The title of this blog post is fake news. Very fake news. Nobody loves to run more than I do and by the time you have read this, you’re going to love running too. You’re going to get tired of how much running you will do. This blog post will Make Running Great Again.
OK, on to the evidence…
“Injury” can be summed up in a simple sentence: The load applied to a tissue has exceed the capacity of that tissue to withstand that load.
Stand in front of a speeding bus, and the load that the bus imparts on you will exceed the capacity of many bones and ligaments to withstand that load. There is a not so lovely example of a traumatic injury.
Non-traumatic injuries can occur as well. For example – we’ve been told that if you run enough miles in your life and your knees will degenerate. It’s a small load, but done enough times, the cumulative load will exceed the capacity of the cartilage in your knee and the cartilage will break down. Sounds reasonable, right? Fortunately, it’s not reality. At least, it’s not the total reality, if you’re smart about your training. If you agree with the statement that running will cause your knees to degenerate, you’re forgetting that we are adaptive, living beings. We are not mechanical. Mechanical models and biologic models are quite different. Let me explain:
If you drive your car around enough, the parts in the car break down through wear and tear. The parts do not adapt to the load being applied to them and they weaken and break down. That is the mechanical model.
Humans, on the other hand, are biologic. We adapt. If you go to the gym and lift weights, do your biceps wear down? No, they get stronger. If you are at risk of osteoporosis, you are told to increase your bone density by doing some weight bearing activities. Doctors know that bones adapt by increasing density to become stronger. This is the biologic model.
Because we are in the biologic model, we need to put an addendum on the end of the definition of an injury. It should read: The load applied to a tissue has exceed the capacity of that tissue to withstand that load. However, the capacity of the tissue will increase if the load approaches, but does not exceed the tissue’s tolerance.
So, why do doctors and many people not have the same attitude about knees and cartilage? Cartilage CAN adapt too! When it comes to the shape and healing, cartilage is much less adaptive than other tissues in the body, but it can certainly change is composition in a positive, healthy way.
For example, we know that when mechanical loading is taken away or diminished, cartilage becomes unhealthy. It actually becomes thinner [1,2,3,4]. Research also shows that cartilage thickness increases with increasing physical activity in children [5,6] but maybe not in adults . This is a bit conflicting, since it has been shown that knee cartilage is thicker in marathon runners compared to non-runners , although this was an observational study, so maybe those runners were running because they had thicker, healthier cartilage to begin with? This is the problem with this type of research.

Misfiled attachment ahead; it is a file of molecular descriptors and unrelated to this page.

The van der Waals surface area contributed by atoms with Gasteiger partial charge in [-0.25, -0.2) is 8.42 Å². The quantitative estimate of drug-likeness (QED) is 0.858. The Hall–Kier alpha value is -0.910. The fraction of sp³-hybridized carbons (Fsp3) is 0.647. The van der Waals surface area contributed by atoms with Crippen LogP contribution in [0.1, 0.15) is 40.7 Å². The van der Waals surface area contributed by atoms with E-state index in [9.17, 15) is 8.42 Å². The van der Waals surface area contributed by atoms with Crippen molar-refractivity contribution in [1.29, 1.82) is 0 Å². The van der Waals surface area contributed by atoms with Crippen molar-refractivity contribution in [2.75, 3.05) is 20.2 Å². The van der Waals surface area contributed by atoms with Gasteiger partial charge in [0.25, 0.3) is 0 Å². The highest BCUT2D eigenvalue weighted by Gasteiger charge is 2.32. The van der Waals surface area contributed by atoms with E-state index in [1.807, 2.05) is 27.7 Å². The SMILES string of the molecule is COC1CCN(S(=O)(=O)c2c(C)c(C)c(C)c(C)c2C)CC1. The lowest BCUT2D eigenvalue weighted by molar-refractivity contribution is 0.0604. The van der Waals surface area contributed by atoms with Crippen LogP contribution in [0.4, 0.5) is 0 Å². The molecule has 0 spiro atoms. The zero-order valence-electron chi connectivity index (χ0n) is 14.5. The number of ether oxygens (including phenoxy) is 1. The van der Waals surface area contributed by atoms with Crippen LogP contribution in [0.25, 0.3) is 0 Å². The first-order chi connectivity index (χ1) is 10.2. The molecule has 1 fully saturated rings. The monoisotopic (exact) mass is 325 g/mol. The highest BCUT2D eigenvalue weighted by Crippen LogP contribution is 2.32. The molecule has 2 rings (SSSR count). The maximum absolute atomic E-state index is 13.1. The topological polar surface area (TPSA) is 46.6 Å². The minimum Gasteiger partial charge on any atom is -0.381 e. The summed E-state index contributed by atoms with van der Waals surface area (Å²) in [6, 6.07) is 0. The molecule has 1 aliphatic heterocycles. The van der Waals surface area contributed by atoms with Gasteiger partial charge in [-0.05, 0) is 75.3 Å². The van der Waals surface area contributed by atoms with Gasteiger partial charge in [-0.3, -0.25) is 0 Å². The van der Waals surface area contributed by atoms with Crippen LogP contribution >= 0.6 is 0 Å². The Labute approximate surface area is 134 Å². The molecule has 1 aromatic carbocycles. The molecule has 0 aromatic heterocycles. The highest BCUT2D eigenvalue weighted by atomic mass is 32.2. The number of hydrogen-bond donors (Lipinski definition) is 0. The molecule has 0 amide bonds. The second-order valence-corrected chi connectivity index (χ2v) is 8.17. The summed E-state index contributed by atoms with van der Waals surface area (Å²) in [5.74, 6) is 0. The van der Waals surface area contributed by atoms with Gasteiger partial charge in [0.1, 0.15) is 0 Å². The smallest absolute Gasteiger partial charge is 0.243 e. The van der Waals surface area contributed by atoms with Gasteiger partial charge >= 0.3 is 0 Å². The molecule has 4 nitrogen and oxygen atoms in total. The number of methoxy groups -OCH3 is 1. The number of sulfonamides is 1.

However, that is with respect to cartilage thickness…
There is more to cartilage health than thickness. Cartilage composition is also important. Without getting too much into the detail of cartilage, it is made of cells called chondrocytes with an extracellular matrix. Within the extracellular matrix are glycosaminoglycans (GAGs) which contribute to the strength of the cartilage and also attract water in the cartilage. Van Ginkle et al., found that after only a 10 week “start to run” program, there was a significant increase in GAG content in the knee cartilage in the runners when compared to a similar group of subjects that didn’t run during that 10 weeks. They found this by taking MRI’s at the beginning and end of the 10 weeks. Tiderius et al., also found higher GAG content in runners compared to non-runners, and several animal model studies also support this [9, 10, 11, 12]. Therefore, it would seem that running positively alters the composition of the knee cartilage, despite the evidence being inconclusive when measuring thickness of cartilage in runners compared to non-runners.
In addition, a recent meta-analysis (pooled data from previous research papers) found that runners have a 50% less chance of ever undergoing knee surgery due to arthritis . We also need to take into account that one of the biggest modifiable risk factors for developing arthritis in the knee is being overweight – even more so than the non-modifiable risk factor of genetics . So if a high BMI is a big risk factor for developing knee arthritis, and running is a way to exercise to reduce BMI, and we know running improves the composition of cartilage, wouldn’t it be logical to run? One could argue that other, less mechanically stressful forms of exercise could do the same thing, but the mechanism thought to improve the composition of cartilage is the compressive, load bearing mechanism . You just don’t get that with swimming or biking.
Runners often tell me they can’t run because they feel pain in their knees. Again, this is often due to the application of the load. They are running in a manner that loads the knee excessively, or their training methods were poorly applied and the tissue didn’t have time to adapt. There are ways to remedy these problems.
In conclusion, research thus far has generally shown no negative association between long term distance running and knee arthritis, despite widespread public opinion that “running is bad for your knees.” Don’t believe the fake news 😉